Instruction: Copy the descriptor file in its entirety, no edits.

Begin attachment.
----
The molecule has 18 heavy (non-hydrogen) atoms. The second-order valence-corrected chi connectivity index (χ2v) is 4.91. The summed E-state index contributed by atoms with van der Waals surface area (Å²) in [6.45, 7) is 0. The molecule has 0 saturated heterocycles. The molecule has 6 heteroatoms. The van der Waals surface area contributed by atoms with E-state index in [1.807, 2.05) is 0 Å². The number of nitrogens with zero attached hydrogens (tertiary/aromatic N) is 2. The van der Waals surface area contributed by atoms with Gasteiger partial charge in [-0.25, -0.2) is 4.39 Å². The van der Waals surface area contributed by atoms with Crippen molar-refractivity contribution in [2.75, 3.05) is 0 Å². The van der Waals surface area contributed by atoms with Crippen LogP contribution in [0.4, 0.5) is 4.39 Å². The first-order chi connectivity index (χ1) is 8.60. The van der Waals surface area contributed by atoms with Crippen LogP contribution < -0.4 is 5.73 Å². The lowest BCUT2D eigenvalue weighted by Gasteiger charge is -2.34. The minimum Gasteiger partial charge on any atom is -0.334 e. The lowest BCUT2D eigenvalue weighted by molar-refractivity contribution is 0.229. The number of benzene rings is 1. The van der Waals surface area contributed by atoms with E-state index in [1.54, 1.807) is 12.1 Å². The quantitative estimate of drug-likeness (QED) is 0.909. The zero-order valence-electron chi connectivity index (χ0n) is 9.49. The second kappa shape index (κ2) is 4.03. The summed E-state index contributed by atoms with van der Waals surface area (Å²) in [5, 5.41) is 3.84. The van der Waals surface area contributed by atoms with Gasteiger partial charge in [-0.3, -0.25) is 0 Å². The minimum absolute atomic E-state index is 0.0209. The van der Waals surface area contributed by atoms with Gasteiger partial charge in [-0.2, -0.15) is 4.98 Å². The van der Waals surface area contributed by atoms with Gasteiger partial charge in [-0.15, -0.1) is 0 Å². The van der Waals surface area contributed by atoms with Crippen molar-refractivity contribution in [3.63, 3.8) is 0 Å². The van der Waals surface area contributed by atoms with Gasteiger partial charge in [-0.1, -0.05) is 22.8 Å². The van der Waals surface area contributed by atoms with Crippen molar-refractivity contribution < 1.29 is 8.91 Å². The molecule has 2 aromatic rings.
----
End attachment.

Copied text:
The molecule has 18 heavy (non-hydrogen) atoms. The second-order valence-corrected chi connectivity index (χ2v) is 4.91. The summed E-state index contributed by atoms with van der Waals surface area (Å²) in [6.45, 7) is 0. The molecule has 0 saturated heterocycles. The molecule has 6 heteroatoms. The van der Waals surface area contributed by atoms with E-state index in [1.807, 2.05) is 0 Å². The number of nitrogens with zero attached hydrogens (tertiary/aromatic N) is 2. The van der Waals surface area contributed by atoms with Gasteiger partial charge in [-0.25, -0.2) is 4.39 Å². The van der Waals surface area contributed by atoms with Crippen molar-refractivity contribution in [2.75, 3.05) is 0 Å². The van der Waals surface area contributed by atoms with Crippen LogP contribution in [0.4, 0.5) is 4.39 Å². The first-order chi connectivity index (χ1) is 8.60. The van der Waals surface area contributed by atoms with Crippen LogP contribution < -0.4 is 5.73 Å². The lowest BCUT2D eigenvalue weighted by Gasteiger charge is -2.34. The minimum Gasteiger partial charge on any atom is -0.334 e. The lowest BCUT2D eigenvalue weighted by molar-refractivity contribution is 0.229. The number of benzene rings is 1. The van der Waals surface area contributed by atoms with E-state index in [1.54, 1.807) is 12.1 Å². The quantitative estimate of drug-likeness (QED) is 0.909. The zero-order valence-electron chi connectivity index (χ0n) is 9.49. The second kappa shape index (κ2) is 4.03. The summed E-state index contributed by atoms with van der Waals surface area (Å²) in [5, 5.41) is 3.84. The van der Waals surface area contributed by atoms with Gasteiger partial charge in [-0.3, -0.25) is 0 Å². The minimum absolute atomic E-state index is 0.0209. The van der Waals surface area contributed by atoms with Gasteiger partial charge in [-0.2, -0.15) is 4.98 Å². The van der Waals surface area contributed by atoms with Gasteiger partial charge in [-0.15, -0.1) is 0 Å². The van der Waals surface area contributed by atoms with Crippen molar-refractivity contribution in [3.63, 3.8) is 0 Å². The van der Waals surface area contributed by atoms with Gasteiger partial charge in [-0.1, -0.05) is 22.8 Å². The van der Waals surface area contributed by atoms with Crippen molar-refractivity contribution < 1.29 is 8.91 Å². The molecule has 2 aromatic rings.